-

The Observer is a Student-run, daily print & online newspaper serving Notre Dame & Saint Mary's. Learn more about us.

-

archive

Candidates square off in debate

Katie McCarty | Tuesday, February 5, 2013

In anticipation for Wednesday’s election, candidates for student body president and vice president gathered in LaFortune Student Center last night to debate the issues and promote their platforms.

In contrast to last year, in which only one ticket ran, six tickets are running this year. The candidates’ platform objectives range from getting student government technologically up-to-date to fostering a greater relationship with the South Bend community.

A common thread uniting most of the platforms was the improvement of communication between student government and the student body. Several candidates advocated online forums, meetings with students, or town-hall meetings to better hear what students want from their government.

“Communication is our core issue,” presidential candidate Dominic Romeo said. “There is a communication gap between the government and students, and we would like to change that.”

Romeo and his running mate Phillip Hootsmans, both juniors, have focused their campaign on equality and inclusion on campus. They want to create a welcoming atmosphere on campus, whether someone is a minority, international or a member of the LGBTQ community.

Sophomore running mates Bill Christy and Patrick Roemer advocated greater communication in the dorms, as well as reform of Du Lac and the Office of Residence Life and Housing in various areas.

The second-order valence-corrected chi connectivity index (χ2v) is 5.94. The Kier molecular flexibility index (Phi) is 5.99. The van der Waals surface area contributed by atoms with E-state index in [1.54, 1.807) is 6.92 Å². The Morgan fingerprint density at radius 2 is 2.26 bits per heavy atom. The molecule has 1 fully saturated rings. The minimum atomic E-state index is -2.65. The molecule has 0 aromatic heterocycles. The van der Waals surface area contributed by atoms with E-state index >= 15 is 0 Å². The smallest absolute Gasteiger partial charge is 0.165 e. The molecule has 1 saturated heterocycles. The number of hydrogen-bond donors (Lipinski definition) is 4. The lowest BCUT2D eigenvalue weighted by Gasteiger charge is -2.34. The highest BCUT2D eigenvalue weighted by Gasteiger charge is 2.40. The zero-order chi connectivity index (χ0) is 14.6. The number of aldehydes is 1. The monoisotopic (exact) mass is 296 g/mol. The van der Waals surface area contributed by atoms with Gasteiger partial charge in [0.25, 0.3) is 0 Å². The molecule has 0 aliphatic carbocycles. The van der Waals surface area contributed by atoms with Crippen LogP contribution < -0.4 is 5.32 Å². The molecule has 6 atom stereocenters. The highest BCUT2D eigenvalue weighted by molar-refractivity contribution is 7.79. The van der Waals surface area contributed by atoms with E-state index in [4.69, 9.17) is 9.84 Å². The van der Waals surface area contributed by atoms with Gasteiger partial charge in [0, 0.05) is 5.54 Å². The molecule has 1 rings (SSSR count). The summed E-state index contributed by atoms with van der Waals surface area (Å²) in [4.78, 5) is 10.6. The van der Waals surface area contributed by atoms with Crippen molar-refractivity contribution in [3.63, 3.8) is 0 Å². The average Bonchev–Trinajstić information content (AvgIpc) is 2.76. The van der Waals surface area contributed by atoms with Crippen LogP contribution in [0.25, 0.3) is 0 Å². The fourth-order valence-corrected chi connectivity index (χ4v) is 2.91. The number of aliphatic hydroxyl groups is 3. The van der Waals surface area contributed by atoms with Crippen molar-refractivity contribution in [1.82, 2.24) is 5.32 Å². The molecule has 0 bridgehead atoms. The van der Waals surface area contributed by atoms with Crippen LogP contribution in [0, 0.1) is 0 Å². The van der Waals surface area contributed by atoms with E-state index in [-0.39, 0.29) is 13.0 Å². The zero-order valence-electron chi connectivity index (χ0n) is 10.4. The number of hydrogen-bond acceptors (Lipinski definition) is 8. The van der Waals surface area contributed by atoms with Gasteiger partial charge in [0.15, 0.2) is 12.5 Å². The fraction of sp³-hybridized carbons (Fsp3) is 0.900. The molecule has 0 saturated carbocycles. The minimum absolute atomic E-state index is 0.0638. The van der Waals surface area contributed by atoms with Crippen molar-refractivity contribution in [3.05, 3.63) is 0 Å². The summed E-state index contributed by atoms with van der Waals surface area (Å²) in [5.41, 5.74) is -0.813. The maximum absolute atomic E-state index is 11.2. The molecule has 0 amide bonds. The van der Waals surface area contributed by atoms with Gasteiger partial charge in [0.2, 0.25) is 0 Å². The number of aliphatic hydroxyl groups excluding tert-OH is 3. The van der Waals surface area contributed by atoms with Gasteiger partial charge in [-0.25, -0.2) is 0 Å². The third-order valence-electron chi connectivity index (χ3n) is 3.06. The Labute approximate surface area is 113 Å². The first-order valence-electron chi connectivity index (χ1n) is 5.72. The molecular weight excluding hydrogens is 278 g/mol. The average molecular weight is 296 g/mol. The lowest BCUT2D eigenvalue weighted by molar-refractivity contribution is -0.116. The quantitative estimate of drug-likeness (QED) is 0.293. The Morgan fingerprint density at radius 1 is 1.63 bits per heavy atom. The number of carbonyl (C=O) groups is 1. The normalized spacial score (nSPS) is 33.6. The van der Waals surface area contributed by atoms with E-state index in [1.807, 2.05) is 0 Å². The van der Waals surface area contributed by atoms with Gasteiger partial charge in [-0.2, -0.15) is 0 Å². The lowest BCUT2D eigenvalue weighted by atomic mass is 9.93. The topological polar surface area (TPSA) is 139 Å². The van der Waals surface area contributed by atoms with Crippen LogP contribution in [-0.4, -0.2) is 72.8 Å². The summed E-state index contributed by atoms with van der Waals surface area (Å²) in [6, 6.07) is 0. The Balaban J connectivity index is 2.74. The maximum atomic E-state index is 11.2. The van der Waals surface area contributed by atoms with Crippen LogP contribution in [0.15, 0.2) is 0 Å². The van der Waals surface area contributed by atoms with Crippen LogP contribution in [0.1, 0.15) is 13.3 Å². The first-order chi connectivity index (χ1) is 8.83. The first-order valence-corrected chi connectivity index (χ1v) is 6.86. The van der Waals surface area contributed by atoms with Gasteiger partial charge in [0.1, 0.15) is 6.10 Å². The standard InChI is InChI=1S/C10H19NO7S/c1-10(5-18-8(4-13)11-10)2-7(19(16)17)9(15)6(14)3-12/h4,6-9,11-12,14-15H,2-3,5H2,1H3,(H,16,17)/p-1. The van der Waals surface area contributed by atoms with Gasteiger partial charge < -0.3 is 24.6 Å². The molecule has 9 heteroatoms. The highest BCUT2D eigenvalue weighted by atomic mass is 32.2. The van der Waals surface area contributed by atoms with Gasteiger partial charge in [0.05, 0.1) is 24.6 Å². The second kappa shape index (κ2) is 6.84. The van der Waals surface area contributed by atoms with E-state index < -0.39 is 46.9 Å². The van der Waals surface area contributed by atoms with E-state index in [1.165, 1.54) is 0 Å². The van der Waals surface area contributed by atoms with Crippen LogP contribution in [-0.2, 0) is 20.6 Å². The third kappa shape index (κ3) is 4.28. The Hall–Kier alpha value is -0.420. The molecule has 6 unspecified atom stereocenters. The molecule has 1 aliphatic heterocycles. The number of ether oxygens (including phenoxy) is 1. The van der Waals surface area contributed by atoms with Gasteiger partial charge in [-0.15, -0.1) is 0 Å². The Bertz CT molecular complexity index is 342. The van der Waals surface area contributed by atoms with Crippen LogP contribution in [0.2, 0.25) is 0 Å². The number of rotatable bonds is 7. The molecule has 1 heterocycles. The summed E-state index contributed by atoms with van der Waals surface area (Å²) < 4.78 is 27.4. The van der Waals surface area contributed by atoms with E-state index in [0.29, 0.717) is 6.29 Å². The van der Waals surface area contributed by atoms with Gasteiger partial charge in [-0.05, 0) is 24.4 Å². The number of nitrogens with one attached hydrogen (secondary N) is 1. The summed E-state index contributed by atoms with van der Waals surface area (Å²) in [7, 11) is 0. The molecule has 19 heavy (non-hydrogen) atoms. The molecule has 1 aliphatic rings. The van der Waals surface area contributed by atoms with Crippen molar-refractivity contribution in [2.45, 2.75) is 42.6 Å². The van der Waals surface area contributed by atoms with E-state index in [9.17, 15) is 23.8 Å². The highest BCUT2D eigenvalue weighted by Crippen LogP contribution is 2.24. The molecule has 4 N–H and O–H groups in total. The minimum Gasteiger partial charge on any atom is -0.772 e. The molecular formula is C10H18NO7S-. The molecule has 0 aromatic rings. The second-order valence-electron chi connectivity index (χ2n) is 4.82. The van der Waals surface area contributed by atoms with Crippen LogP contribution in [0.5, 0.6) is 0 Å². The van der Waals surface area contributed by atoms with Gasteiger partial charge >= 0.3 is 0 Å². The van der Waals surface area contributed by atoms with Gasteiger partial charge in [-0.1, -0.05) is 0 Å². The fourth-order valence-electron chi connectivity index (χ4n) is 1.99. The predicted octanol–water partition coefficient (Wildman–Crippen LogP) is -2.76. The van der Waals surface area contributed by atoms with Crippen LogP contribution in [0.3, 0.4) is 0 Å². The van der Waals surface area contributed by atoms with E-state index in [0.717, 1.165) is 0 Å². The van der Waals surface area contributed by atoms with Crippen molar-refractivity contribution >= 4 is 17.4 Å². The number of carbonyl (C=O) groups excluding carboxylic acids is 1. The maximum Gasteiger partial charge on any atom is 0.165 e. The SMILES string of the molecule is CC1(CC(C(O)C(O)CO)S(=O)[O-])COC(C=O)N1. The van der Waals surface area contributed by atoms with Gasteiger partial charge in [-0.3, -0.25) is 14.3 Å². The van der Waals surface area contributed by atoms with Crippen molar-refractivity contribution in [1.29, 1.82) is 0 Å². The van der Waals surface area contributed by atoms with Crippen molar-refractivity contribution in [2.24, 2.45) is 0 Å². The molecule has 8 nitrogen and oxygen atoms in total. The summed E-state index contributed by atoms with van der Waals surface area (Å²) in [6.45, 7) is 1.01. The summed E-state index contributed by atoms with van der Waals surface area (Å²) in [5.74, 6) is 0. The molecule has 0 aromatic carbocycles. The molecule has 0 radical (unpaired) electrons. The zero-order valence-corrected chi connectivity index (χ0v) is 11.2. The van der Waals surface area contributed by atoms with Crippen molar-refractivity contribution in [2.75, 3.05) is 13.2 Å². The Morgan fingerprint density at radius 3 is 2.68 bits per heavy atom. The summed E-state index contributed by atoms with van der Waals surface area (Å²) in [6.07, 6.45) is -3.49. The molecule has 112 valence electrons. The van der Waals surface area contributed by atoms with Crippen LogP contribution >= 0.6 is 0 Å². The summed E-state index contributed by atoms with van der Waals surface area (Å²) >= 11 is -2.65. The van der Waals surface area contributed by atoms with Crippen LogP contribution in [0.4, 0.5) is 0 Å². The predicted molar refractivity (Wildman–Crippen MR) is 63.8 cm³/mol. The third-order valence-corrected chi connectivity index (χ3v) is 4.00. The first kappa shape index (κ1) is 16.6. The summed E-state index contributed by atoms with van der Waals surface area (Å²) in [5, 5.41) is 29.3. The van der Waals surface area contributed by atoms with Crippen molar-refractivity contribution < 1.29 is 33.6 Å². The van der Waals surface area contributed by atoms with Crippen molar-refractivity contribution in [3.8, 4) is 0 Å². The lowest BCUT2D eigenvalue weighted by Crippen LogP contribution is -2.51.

“We want to have a two-on-two meeting with every dorm’s president and vice president every two months to address each dorm’s different needs,” Christy said. “We also plan to attend hall council meetings across campus.”

Juniors Alex Coccia and Nancy Joyce have built their platform upon student advocacy. They plan on creating a monthly town hall forum where students and administrators can converse about important issues across campus.

 ”We want to submit several issues to The Observer every month, and students can text in a vote about what issue they would like to see addressed in the town hall meeting,” Coccia said.

Included in the platform of junior Michael Masi and sophomore Timothy Scanlan is a social justice form, which would link Notre Dame students to administrators and student from other universities to promote social justice. Masi and Scanlan also want to create a mobile app for smartphones.

“The mobile app will be all-encompassing,” Masi said. “It will include residence life and housing, meal plans, and other things relevant to a Notre Dame student.”

The platform of freshmen Austin O’Brien and Nick Boggess is centered upon improving Notre Dame’s relationship with South Bend, as well as making South Bend more a college town.

“We believe student life is not limited to campus,” O’Brien said. “We want to create a council to work directly with the mayor to clarify what students expect from South Bend. Students should be able to express themselves off-campus.”

Conveying the common sentiment of the night’s debate, Coccia said the key to improving student government’s efficacy is to close the gap between the representatives and the represented.

 ”It’s all about bringing student government down from the second floor of LaFortune and engaging students,” Coccia said.

The one ticket not to focus on enhancing communication, Zahm freshmen Kevin Salat and Paul Mascarenhas are more focused on bridging the physical gap between Notre Dame and Saint Mary’s.

“We advocate improving the Stadium so that Notre Dame will make approximately two to three million dollars more per home game,” Salat said. “This money would go towards building a monorail from Saint Mary’s directly to Zahm on Friday and Saturday nights.”